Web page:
Living in Precarity: Poverty AMONGST LGBTQ PEOPLE in Taiwan

Written by Yu-lien Cheng.

Image credit: IMG_4043 by coolloud/Flickr, license CC BY-NC-ND 2.0

In 2019, Taiwan became the first country in Asia to legalize same-sex marriage. However, the long process of fighting for marriage equality was not without objections inside the LGBTQ+ social movement. In the 2014 Taiwan Nine-in-One Election, there was a new party called “Poor Queer Political Equality Party” (貧窮同志參政團, PQPEP ) whose main goal is improving the life quality of precarious gay people. The appearance of PQPEP highlighted a paradox: there were already many precarious gay people searching for help, but in the past twenty years, there has been hardly any LGBTQ+ NGO in Taiwan that stated “class” or “precarity” as its main focus. However, demonstrating they are facing a real issue, some NGOs are creating applications for Emergency Allowances(急難救助金). Still, the public  – and even the academy – seem to know very little about the real-life situation of gay people living in precarity.

Starting from September 2020, I have been a volunteer at a non-governmental gay health center that provides anonymous HIV, VDRL/RPR testing, so as to get to know gay people from different socioeconomic strata. I still don’t know why, but this center has gathered many gay people with poor economic conditions. Some are HIV-infected, while some are not. Further, some have been turned out of their house, whereas some still maintain a good relationship with their family of orientation.

Walter, the first informant I know, is 23 years old, and his parents are indigenous. Since elementary school, Walter has lived with his mother, aunt, and grandma in Taoyuan, Hsinchu, and Taichung, and now he lives alone in Shilin District, Taipei City. At the third year of college, Walter’s mother could no longer afford the tuition fees, so he had dropped out of school and started working. Walter had worked as a convenience store clerk, telemarketer, and recently as a mover in a warehouse. Almost all of these jobs had not lasted the year, and Walter quit them for trivial reasons.

I have met Walter five times, and he has always worn the same jacket and pants. He is about 178 cm tall and has light brown skin. He has curly, greasy hair, and his face is covered with acne scars. Walter had told me many times that he wanted a boyfriend, but other people on Grindr always choose not to keep in touch with him after exchanging their face pics. It is not easy for him to participate in the everyday interaction of the gay community, especially after he had been diagnosed with HIV in May 2020. Besides, he was ousted from his home by his stepdad due to having HIV. For gay people like him, making ends meet seems more important than developing intimate relationships, not to mention getting married or adopting a child.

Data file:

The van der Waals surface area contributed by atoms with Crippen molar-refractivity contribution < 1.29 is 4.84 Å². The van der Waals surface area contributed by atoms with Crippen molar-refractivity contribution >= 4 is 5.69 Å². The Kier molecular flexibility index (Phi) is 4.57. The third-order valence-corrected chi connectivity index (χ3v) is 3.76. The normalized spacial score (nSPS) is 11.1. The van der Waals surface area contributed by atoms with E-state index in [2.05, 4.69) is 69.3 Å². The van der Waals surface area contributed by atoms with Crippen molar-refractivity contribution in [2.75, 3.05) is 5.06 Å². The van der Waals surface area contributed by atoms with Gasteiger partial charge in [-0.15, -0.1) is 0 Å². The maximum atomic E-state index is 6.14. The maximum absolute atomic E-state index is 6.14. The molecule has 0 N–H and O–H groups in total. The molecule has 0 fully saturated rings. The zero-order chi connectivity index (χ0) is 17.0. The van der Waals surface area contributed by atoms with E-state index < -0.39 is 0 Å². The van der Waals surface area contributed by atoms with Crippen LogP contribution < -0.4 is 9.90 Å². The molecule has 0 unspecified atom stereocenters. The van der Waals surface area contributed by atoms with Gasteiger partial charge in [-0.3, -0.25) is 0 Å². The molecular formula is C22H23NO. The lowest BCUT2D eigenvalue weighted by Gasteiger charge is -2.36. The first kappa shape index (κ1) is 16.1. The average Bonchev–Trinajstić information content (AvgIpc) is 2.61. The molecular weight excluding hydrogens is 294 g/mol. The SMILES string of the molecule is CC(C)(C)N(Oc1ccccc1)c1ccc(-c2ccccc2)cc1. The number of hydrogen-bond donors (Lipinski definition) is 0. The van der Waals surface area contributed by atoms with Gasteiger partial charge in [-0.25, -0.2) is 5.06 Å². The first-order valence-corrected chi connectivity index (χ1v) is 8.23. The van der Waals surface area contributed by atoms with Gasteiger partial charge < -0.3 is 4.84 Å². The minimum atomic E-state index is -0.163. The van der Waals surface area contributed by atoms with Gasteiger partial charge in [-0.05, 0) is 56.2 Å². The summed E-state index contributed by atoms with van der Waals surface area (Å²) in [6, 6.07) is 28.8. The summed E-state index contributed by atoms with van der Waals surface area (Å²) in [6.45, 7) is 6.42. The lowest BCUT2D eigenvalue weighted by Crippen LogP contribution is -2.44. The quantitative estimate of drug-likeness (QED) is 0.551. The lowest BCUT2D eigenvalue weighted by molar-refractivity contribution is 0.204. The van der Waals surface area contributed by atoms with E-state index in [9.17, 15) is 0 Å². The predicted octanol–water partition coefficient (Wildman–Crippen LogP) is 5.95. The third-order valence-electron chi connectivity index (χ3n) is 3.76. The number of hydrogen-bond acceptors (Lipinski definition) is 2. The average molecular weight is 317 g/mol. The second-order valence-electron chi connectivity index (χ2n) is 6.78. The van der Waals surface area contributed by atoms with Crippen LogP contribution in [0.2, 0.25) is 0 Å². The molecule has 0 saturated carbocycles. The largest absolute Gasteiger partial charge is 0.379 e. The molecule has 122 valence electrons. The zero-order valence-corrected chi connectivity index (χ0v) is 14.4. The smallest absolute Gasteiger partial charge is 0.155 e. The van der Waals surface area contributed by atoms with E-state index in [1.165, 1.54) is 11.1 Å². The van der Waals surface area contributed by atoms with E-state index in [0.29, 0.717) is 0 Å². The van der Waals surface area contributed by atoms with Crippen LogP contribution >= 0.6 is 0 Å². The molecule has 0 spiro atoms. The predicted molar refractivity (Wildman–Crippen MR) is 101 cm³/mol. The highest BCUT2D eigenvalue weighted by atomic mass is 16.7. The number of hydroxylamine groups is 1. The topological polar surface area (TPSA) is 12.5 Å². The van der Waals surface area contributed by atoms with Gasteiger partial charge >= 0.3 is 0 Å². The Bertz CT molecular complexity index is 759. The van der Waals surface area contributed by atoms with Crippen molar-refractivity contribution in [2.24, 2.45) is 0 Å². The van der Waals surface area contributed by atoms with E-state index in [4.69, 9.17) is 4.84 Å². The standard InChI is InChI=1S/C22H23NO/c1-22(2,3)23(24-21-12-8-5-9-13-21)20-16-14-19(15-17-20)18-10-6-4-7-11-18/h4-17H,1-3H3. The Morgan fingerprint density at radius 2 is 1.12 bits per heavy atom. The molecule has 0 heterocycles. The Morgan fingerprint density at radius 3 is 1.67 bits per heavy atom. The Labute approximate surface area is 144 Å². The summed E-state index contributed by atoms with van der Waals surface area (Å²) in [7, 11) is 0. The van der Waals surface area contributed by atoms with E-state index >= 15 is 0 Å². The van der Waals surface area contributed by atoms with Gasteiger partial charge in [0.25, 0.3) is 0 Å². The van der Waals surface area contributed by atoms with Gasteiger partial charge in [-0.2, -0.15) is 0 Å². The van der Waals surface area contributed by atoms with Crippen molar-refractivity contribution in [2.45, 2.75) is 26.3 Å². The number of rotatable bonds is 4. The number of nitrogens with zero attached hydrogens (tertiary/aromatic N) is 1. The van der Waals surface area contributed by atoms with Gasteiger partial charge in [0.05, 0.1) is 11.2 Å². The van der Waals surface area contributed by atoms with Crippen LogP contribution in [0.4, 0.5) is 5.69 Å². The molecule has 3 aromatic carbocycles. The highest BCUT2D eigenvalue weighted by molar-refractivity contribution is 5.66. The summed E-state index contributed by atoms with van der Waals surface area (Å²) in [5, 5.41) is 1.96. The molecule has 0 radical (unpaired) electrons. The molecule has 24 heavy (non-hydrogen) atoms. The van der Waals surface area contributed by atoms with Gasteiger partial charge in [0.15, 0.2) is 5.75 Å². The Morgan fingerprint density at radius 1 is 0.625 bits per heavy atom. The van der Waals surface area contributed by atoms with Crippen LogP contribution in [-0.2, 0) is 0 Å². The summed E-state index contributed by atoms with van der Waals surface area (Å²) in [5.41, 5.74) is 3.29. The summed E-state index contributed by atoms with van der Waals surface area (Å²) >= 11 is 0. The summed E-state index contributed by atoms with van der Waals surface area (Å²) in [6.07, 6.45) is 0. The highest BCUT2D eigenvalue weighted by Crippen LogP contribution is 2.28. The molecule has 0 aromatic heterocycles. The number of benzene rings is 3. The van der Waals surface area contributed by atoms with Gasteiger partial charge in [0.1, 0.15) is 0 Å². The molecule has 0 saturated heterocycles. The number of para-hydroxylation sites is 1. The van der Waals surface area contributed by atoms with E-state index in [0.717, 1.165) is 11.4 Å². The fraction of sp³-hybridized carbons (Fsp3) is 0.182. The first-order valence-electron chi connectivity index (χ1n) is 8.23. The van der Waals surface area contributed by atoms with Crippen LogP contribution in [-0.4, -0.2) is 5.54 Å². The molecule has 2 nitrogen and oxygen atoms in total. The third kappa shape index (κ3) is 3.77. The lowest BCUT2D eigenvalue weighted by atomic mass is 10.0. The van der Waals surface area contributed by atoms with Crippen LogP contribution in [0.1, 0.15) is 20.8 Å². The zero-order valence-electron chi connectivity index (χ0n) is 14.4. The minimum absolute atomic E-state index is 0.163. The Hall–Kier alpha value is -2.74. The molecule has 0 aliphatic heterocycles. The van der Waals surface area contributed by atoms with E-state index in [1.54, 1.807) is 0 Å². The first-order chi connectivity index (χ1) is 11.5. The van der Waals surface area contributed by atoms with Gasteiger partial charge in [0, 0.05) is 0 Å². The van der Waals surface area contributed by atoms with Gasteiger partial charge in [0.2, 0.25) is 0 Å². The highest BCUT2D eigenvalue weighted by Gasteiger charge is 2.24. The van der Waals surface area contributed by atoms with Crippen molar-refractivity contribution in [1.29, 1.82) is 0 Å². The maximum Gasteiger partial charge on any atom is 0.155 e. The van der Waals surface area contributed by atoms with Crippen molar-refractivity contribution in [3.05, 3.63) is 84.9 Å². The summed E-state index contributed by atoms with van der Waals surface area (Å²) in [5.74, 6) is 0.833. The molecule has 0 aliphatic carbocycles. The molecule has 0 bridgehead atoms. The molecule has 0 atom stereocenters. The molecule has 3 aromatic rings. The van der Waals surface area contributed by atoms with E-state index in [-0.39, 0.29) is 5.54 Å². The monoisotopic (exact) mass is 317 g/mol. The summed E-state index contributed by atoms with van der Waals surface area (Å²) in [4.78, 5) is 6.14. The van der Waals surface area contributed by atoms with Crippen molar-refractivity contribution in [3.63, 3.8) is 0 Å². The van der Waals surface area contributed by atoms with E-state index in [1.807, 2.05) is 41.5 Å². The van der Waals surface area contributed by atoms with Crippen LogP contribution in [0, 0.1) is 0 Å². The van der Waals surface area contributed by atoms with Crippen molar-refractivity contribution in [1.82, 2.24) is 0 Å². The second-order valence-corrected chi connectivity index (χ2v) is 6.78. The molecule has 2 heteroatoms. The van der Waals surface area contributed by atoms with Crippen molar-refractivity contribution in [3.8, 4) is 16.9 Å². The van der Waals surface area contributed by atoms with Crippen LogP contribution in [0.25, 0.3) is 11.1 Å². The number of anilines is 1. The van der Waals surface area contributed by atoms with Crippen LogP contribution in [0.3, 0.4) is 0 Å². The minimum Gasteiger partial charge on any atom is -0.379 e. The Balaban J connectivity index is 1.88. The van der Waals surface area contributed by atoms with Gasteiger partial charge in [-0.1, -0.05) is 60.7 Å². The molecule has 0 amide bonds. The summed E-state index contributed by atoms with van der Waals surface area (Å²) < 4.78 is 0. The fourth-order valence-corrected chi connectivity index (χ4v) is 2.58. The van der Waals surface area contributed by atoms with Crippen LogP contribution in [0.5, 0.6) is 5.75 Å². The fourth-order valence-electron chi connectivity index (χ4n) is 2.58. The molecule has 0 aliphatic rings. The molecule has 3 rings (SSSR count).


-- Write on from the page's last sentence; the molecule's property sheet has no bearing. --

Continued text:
Aiden is the second informant I know. Similar to Walter, Aiden has little connection with his family of orientation. After graduating from graduate school, Aiden has been a freelancer, doing film editing, temporary staff in filming site, short-term artistic administrator, etc. In the past two years, the average monthly income was about 20,000 NTD. Aiden used to study art and work in theater, and he had accumulated much cultural capital in the field of art. Although his economic condition is not so well, the cultural capital makes him capable of maintaining good relationships with others, both in the gay community and artistic community.

At the beginning of the research, I interviewed the secretary-general of Taiwan Gender Queer Rights Advocacy Alliance(台灣酷兒權益推動聯盟). He pointed out that TGQRAA has served many gay people in precarity. These gay people’s precarious condition is not because their family of orientation is poor, but also because their parents thought that having a gay son or having a son with mental illness would bring shame on the family. Hence, they turned them out of the house, making their economic condition worse and worse. This situation is much more common in rural areas outside of Taipei City. The TGQRAA could encounter cases in metropolitan areas because they are likely to flee there while searching for help.